View from the couch
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- Published 30.09.05
Glad to know that Zee intends to resume a slot for telefilms. Ananth Mahadevan’s ready-for-release Hindi film, Staying Alive, had me completely bowled over by its lucid yet sparse emotionalism as two incompatible men, played brilliantly by director Mahadevan and Sourabh Shukla, struggled for life and ‘breadth’ in the ICU. Staying Alive is a film that makes you thankful for the gift of life…and cinema.
Suddenly there’s a truckload of new serials to deal with, some of it of a highly cannibalised calibre. Sahara’s Koh-i-Noor seems copied from Zee’s bombshell, Time Bomb. Sahara’s new nightcap, Kshitij, seems to be an extension of Zee’s Sarrkkar. Honestly, do we need another soap about dishonest politicians, and that too where the characters seem to be twice-removed from originality? While Sarrkkar seeks inspiration from a long-forgotten masaala-maar-ke political drama called Sansad, Kshitij goes to Sarrkkar and comes up with a chief minister’s household teeming with dysfunctional characters, like a volatile son whose wife seems to share a special bonding with her father-in-law. In the inaugural episode father-in-law ( S.M. Zahir) did a lovey-dovey sequence with his screen wife Rita Bhaduri (commenting on her eyes) before he was shot down on the steps of Parliament House. Remember how Divya Seth’s politician husband was gunned down in the first episode of Sarrkkar? Are the serials becoming contagious? How else do we account for this double dealing drivel?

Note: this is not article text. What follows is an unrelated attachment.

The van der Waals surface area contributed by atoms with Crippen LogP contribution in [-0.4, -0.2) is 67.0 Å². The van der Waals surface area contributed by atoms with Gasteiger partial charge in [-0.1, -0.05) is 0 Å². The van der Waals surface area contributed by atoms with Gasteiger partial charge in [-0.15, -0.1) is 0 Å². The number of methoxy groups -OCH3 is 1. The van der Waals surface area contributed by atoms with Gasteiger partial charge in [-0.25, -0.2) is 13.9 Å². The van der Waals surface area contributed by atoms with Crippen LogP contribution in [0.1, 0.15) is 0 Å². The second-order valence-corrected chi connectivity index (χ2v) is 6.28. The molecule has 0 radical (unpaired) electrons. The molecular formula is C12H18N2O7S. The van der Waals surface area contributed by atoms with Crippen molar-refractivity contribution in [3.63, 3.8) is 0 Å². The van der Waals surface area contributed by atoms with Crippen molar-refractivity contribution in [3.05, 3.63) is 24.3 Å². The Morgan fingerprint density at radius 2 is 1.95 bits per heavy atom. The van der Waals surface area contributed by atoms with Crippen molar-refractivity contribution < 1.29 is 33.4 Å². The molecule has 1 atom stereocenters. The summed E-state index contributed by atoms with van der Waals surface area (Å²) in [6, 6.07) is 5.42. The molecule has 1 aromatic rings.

Speaking of drivel the other films this weekend were so fake! Especially Tanuja Chandra’s Film Star, which got a first-time premiere on Sahara on Friday night. How could the maker of Dushman , Sangharsh and Sur (flawed but commendable for their originality of vision) make such ersatz tripe? Supposedly an insider’s look at the sham and shindig of showbiz (and barring Kagaz Ke Phool we all know how these films-on-film function!) Film Star had Mahima Chaudhary hamming away dangerously as a hysterical fast-fading ‘superstar’ (wishful shrinking) who cannibalises a battered wife (Vasundhara Das)’s life to resurrect her career. Film Star is about marital rape. It is also about the rape of sensible woman-centric cinema. No wonder Sahara didn’t waste time and money giving Film Star a theatrical release.